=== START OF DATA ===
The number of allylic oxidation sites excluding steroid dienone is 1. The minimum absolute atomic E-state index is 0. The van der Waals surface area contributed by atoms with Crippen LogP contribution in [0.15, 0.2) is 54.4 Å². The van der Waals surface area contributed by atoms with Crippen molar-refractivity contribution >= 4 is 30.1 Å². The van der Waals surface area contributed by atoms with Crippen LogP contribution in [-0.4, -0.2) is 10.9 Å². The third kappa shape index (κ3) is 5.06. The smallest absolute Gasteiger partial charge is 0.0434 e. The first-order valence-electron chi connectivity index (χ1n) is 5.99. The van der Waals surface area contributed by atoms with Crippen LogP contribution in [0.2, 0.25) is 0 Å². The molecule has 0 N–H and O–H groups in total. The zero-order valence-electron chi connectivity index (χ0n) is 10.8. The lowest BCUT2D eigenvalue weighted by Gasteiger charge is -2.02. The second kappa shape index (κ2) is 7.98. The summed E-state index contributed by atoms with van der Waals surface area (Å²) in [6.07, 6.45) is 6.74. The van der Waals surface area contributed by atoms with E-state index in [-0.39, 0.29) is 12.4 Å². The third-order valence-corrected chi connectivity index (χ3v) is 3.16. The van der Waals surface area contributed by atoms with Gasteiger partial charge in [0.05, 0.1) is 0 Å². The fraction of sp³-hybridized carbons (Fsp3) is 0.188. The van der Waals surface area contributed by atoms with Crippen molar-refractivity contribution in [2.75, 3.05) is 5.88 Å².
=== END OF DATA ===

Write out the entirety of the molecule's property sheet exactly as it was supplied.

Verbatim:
The number of allylic oxidation sites excluding steroid dienone is 1. The minimum absolute atomic E-state index is 0. The van der Waals surface area contributed by atoms with Crippen LogP contribution in [0.15, 0.2) is 54.4 Å². The van der Waals surface area contributed by atoms with Crippen molar-refractivity contribution >= 4 is 30.1 Å². The van der Waals surface area contributed by atoms with Crippen LogP contribution in [-0.4, -0.2) is 10.9 Å². The third kappa shape index (κ3) is 5.06. The smallest absolute Gasteiger partial charge is 0.0434 e. The first-order valence-electron chi connectivity index (χ1n) is 5.99. The van der Waals surface area contributed by atoms with Crippen LogP contribution in [0.2, 0.25) is 0 Å². The molecule has 0 N–H and O–H groups in total. The zero-order valence-electron chi connectivity index (χ0n) is 10.8. The lowest BCUT2D eigenvalue weighted by Gasteiger charge is -2.02. The second kappa shape index (κ2) is 7.98. The summed E-state index contributed by atoms with van der Waals surface area (Å²) in [6.07, 6.45) is 6.74. The van der Waals surface area contributed by atoms with E-state index in [-0.39, 0.29) is 12.4 Å². The third-order valence-corrected chi connectivity index (χ3v) is 3.16. The van der Waals surface area contributed by atoms with Gasteiger partial charge in [0.05, 0.1) is 0 Å². The fraction of sp³-hybridized carbons (Fsp3) is 0.188. The van der Waals surface area contributed by atoms with Crippen molar-refractivity contribution in [2.75, 3.05) is 5.88 Å².